He is a member of the American Welding Society (AWS), where he has been recognized with six awards since 2000 and chairs two committees and vice-chairs a third. He is also a member of ASM International.

Peco comes to Penn State as an assistant professor, having previously been a postdoctoral research associate in the Pratt School of Engineering at Duke University. He is also a research collaborator at the Information Initiative at Duke, Idaho National Laboratory and the Okinawa Institute of Technology (Japan).

He received his doctoral degree in computational mechanics in 2014 and his master’s and bachelor’s degrees in civil engineering in 2009, all from the Universitat Politecnica de Catalunya (UPC) in Barcelona, Spain.

Peco received several awards and honors during his time at UPC, including the Spanish Society for Numerical Methods in Engineering’s Best Doctoral Thesis in Numerical Methods Award (2014), the UPC Best Doctoral Thesis (2014) and an FPU-MED Fellowship from the Ministry of Science and Innovation – Spain (2011-2013).

His interdisciplinary research explores problems in biomechanics and materials science with the long-term objective placed on the active control of soft materials, such as lipid bilayers, to create bioinspired soft nanomachinery.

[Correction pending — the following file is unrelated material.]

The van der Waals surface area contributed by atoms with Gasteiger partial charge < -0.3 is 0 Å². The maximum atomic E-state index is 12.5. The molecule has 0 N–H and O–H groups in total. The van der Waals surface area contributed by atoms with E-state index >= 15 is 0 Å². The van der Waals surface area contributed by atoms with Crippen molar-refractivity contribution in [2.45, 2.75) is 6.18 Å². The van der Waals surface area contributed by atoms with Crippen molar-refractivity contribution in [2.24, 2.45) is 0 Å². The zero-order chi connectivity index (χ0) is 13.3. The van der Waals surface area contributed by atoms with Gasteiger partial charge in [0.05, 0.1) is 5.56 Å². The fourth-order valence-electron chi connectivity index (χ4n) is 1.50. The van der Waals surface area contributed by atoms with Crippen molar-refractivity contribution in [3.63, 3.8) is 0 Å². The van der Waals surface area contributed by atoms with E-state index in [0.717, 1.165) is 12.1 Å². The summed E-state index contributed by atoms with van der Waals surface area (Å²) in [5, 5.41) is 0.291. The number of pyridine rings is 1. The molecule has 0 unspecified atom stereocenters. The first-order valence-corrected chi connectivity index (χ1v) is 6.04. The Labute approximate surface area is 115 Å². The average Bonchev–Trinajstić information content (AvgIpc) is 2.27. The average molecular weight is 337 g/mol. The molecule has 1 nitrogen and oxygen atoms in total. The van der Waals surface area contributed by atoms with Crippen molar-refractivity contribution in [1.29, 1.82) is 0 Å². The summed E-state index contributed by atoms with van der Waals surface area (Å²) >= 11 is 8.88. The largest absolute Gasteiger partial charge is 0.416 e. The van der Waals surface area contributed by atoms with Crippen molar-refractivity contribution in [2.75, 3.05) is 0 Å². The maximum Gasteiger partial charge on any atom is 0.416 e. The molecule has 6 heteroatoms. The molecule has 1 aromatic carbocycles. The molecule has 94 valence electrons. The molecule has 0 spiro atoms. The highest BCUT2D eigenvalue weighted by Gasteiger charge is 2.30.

Rotkin has been hired as a College of Engineering Frontier Professor with tenure home in ESM, following thirteen years at Lehigh University where he was most recently professor in the physics department and the materials science and engineering department.

Prior to Lehigh, he served as a Beckman Fellow at the Beckman Institute for Advanced Science and Technology at the University of Illinois at Urbana-Champaign (UIUC). Rotkin was also a visiting professor at Sungkyunkwan University (Korea), RWTH Aachen University (Germany) and UIUC.

His research interests are in the field of applied and device physics of semiconductor nanostructures and nanomaterials with a focus on nanocarbons and 2D materials—particularly on biosensing applications of nanocarbon materials and their compounds, nanoscale and near‐field optics characterization and quantum optics and nanophotonics of low‐dimensional systems.

Rotkin holds professional memberships in IEEE; Sigma-Xi, The Scientific Research Honor Society; the International Society for Optics and Photonics (SPIE); the Materials Research Society; the American Physical Society and The Electrochemical Society (ECS).

He is also a member of the ECS Board of Directors, chair of its Nanocarbon Division and a member of the ECS Interface Advisory Board.

During his career at Lehigh, Rotkin was the recipient of the Hillman Award for Excellence in Undergraduate Student Advising (2012), Class of ’68 Fellowship (2009) and the Eleanor and Joseph F. Libsch Early Career Research Award (2007), and was named the Frank J. Feigl Junior Faculty Scholar (2004). He advised more than 100 undergraduate students and supervised 20 postdocs and visiting scholars. He has more than 3,500 total citations and 78 peer-reviewed journal articles.